Living with asthma

Sometimes thought of as a childhood disease, asthma symptoms can develop for anyone at any age, with an estimated 1 in 9 Australians living with asthma. When diagnosed later in life, elderly people can be surprised that the wheezing, coughing and shortness of breath they may be experiencing is in fact, asthma.

Fortunately, living a fulfilling life with asthma is possible. Elderly people need to be ready for a flare up at any time, however with the right preparation and support, they can enjoy the same activities as a person who is not living with asthma.

When supporting someone elderly with asthma, it is important to be aware of what their triggers are and assist them to avoid or manage them.  Some practical steps for support in avoiding common asthma irritants include:

  • Being aware of severe weather conditions. Dry and windy conditions can increase air pollution, so during these times seniors with asthma should avoid going outside. When this is not practical, it is recommended that appointments or shopping is done in the early morning.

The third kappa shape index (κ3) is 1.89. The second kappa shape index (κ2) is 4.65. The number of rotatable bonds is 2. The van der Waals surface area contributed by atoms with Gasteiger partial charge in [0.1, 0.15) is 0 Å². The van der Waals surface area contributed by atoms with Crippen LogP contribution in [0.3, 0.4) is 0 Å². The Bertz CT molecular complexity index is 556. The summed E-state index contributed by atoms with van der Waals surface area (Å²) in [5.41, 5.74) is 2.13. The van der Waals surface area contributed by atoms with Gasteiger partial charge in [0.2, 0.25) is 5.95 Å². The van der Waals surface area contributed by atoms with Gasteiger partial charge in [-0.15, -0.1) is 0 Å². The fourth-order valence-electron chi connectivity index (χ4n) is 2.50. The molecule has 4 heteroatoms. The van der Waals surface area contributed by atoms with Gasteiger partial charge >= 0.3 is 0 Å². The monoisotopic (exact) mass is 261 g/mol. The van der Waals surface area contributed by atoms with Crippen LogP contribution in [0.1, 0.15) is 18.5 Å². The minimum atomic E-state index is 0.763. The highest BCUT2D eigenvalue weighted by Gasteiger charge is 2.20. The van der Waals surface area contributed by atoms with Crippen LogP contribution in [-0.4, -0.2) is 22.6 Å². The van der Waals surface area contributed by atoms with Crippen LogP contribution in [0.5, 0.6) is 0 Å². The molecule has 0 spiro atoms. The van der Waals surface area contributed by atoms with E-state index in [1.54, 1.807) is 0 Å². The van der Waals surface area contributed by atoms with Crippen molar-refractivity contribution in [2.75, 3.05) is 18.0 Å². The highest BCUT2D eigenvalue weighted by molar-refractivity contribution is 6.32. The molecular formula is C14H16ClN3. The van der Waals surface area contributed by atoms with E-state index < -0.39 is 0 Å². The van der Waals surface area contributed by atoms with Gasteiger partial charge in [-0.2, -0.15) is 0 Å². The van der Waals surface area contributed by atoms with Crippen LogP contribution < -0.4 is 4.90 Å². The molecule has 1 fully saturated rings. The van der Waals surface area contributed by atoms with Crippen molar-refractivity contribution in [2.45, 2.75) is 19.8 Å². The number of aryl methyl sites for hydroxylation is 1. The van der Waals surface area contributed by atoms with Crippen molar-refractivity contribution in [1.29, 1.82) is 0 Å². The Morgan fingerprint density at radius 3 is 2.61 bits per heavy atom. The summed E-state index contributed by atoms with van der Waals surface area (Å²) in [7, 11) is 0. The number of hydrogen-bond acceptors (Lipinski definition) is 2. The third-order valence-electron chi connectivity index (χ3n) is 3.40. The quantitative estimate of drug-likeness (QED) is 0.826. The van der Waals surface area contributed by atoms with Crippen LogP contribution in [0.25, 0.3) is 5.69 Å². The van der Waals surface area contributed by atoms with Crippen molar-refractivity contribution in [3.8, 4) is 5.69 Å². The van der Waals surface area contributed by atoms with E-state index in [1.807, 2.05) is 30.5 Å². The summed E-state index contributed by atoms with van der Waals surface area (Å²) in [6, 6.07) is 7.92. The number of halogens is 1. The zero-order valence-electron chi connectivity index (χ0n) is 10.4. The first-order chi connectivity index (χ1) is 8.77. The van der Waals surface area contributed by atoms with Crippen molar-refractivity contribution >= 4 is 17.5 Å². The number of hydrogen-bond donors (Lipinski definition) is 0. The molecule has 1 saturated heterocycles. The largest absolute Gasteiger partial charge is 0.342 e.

• Avoid smoky environments. When spending time with family or friends who smoke, ask them to do so outside to avoid exposure.
  • Use a spacer. A spacer gives people more time to inhale, and is especially effective for seniors as it reduces the need for coordination when pressing the inhaler and breathing in the medicine. Using a spacer also extends the amount of time the inhaler takes to deliver the medicine, meaning the lungs absorb the medicine more slowly and smoothly.
  • Get assistance with cleaning. Household dust and molds are a common asthma irritant, so regularly cleaning the house can help to minimise exposure to these irritants. Our In-Home Companion Care service can provide personalised support to assist with household chores.

Often, elderly people with asthma are not aware of changes in their breathing until someone else notices. In these instances, you should encourage them to continue using their prescribed medication as instructed, and see their GP if they are experiencing any of the following symptoms:

  • Needing more of the dilator medication than usual;
  • Finding it hard to walk ‘usual’ distances;
  • Frequently short of breath;
  • Feeling flat or lacking energy; or
  • Coughing more than usual.

When supporting someone living with asthma, it’s important to be able to spot the warning signs of symptoms worsening. If you require assistance or support to help manage your loved ones asthma, contact us to schedule an in-home appointment.  

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